Please correct me if I am wrong but I thought the U.S. Post Office’s motto was that they would deliver your mail before the end of the business day, meaning 5 p.m. That’s when their office doors lock; ergo, that’s when our home-delivered mail should also be in the cluster boxes or our individual rural boxes. Am I wrong? Did their scheduling change and I simply didn’t know?

In the past several months, our delivered mail has been arriving way, way late in the day, as in often after 8 p.m. Several times this year, we have received no mail at all. (Not that we really want all the unsolicited advertising or junk mail.) One time my inquiry to the post office was responded with, “We had a truck break down, and had to re-route your mail;” and another time it was, “There is a new driver on that route, so it is taking longer to learn.” Never once has there been an apology for extremely late or totally missing mail, nor has there been the explanation, “We no longer feel obligated to deliver your mail in a timely manner; certainly not before we close our doors at the end of the business day.”

Also please correct me if I am wrong but I thought The Northern Light is published and distributed on Thursdays. For the past month, our copy of your great little newspaper has been arriving in our mail on Fridays. When I go into town, I can find copies of the newspaper on business counters and in restaurants on Thursdays, but evidently there’s been a change in the mailing system; I only hope you’re not paying for Thursday delivery because you’re not getting your money’s worth.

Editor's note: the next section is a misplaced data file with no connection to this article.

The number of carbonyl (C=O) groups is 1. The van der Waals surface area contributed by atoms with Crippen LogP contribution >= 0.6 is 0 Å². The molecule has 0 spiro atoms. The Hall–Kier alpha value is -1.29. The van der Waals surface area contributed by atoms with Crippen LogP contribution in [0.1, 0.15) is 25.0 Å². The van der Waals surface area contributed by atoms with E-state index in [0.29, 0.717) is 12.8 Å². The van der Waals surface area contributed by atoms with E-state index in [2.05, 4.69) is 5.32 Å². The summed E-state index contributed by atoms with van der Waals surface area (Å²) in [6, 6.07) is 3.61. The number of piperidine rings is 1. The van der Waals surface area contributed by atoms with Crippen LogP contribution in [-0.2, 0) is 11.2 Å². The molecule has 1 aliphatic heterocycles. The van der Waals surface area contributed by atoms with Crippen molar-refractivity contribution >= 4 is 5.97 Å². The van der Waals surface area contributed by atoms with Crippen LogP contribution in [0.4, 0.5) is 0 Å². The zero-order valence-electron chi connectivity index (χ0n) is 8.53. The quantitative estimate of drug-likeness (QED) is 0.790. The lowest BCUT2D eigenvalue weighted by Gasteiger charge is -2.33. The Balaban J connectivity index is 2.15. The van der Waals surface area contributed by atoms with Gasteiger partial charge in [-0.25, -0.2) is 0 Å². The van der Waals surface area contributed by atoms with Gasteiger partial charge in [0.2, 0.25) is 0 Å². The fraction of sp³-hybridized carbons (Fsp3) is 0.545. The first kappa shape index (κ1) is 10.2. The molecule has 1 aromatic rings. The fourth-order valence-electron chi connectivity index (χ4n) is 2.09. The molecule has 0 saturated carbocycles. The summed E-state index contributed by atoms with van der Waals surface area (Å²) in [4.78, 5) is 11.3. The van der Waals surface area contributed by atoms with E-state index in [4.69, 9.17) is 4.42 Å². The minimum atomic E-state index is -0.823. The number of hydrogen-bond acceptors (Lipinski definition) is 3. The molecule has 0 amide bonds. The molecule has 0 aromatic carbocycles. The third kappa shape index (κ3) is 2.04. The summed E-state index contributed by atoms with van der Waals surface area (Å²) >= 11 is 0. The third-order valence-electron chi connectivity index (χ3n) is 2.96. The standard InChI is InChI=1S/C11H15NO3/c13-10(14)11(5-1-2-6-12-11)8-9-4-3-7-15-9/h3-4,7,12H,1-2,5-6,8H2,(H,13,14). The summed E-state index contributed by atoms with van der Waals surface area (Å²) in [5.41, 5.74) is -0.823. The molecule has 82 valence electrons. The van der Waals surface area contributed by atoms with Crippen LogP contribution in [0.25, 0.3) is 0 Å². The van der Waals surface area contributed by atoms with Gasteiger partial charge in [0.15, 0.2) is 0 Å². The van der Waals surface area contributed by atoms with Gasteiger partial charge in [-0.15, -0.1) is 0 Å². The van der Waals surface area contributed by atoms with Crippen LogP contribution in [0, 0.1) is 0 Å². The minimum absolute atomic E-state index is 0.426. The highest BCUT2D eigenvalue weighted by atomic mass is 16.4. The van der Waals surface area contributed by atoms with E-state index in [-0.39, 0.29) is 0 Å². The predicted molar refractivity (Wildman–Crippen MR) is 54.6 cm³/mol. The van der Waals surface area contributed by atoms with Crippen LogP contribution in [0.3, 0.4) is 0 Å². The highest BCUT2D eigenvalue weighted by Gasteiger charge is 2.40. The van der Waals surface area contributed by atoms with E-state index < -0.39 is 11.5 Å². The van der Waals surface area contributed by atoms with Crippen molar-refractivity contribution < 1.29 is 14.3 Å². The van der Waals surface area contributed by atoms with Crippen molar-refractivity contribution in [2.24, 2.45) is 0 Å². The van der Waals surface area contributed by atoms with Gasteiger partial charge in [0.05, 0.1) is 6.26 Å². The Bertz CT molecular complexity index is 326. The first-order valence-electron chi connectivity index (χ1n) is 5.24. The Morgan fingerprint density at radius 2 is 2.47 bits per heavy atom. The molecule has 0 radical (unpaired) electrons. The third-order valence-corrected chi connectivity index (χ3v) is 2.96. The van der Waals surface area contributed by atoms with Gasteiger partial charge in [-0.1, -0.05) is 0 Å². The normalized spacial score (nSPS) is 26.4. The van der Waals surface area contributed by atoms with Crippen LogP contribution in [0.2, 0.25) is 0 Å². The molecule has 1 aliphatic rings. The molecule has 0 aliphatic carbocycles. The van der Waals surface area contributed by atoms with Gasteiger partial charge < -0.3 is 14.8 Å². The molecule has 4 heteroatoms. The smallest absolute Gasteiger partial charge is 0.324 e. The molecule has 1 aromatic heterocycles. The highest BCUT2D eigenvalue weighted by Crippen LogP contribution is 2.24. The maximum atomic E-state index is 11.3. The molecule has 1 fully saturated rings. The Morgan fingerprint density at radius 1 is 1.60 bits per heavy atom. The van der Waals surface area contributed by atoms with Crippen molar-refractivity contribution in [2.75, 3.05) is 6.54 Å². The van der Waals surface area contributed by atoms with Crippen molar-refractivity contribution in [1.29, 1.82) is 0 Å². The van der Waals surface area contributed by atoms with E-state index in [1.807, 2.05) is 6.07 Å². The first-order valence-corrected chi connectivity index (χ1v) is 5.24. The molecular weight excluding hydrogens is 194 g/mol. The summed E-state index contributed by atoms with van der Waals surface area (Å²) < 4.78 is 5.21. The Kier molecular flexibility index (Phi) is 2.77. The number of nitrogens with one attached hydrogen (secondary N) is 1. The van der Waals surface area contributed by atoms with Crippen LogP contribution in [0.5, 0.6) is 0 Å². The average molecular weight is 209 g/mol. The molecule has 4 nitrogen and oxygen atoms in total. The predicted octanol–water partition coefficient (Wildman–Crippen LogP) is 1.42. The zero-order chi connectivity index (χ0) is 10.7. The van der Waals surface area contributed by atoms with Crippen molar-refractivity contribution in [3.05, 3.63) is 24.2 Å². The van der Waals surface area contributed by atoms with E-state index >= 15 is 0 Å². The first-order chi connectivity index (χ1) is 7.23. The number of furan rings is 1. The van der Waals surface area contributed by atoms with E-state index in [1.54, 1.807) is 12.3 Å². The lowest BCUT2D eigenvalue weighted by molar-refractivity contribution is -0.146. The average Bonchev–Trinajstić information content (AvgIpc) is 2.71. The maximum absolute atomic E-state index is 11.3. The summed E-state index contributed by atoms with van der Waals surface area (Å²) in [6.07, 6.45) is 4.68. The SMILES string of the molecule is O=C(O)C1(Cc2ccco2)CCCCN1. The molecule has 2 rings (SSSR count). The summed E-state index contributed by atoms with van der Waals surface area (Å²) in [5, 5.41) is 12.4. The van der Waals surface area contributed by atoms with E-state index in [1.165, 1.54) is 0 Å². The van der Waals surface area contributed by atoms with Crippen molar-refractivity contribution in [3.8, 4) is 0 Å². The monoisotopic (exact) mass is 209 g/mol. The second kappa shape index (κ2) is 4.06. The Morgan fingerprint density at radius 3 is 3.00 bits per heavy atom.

Last question: Is it reasonable, then, to assume that all our mail is actually being delivered a day late?

Jeanne Halsey


The Editor:

Dear friends and neighbors, Saturday, May 23 will be the opening day of the Blaine Gardener’s Market. The market will open officially at 10 a.m., close at 2 p.m. and venders can set up as early as 8:30 a.m. This is the earliest in May the market has ever held its opening day, and hopefully the weather we’ve been enjoying will continue to “shine” on the Blaine Gardener’s Market. As in the past, the market is located on the H Street Plaza at Peace Portal Way.

The market will feature local venders and their products, light music and of course the running of the sixth annual International Slug Races.

So saddle up your favorite slug, or use one of our fine racers and come on down to the festivities at your Gardener’s Market. Races begin at noon, and continue until all of the chocolate prizes have been won by children of all ages. Come one, come all to the Blaine Gardener’s Market.

Ron Snyder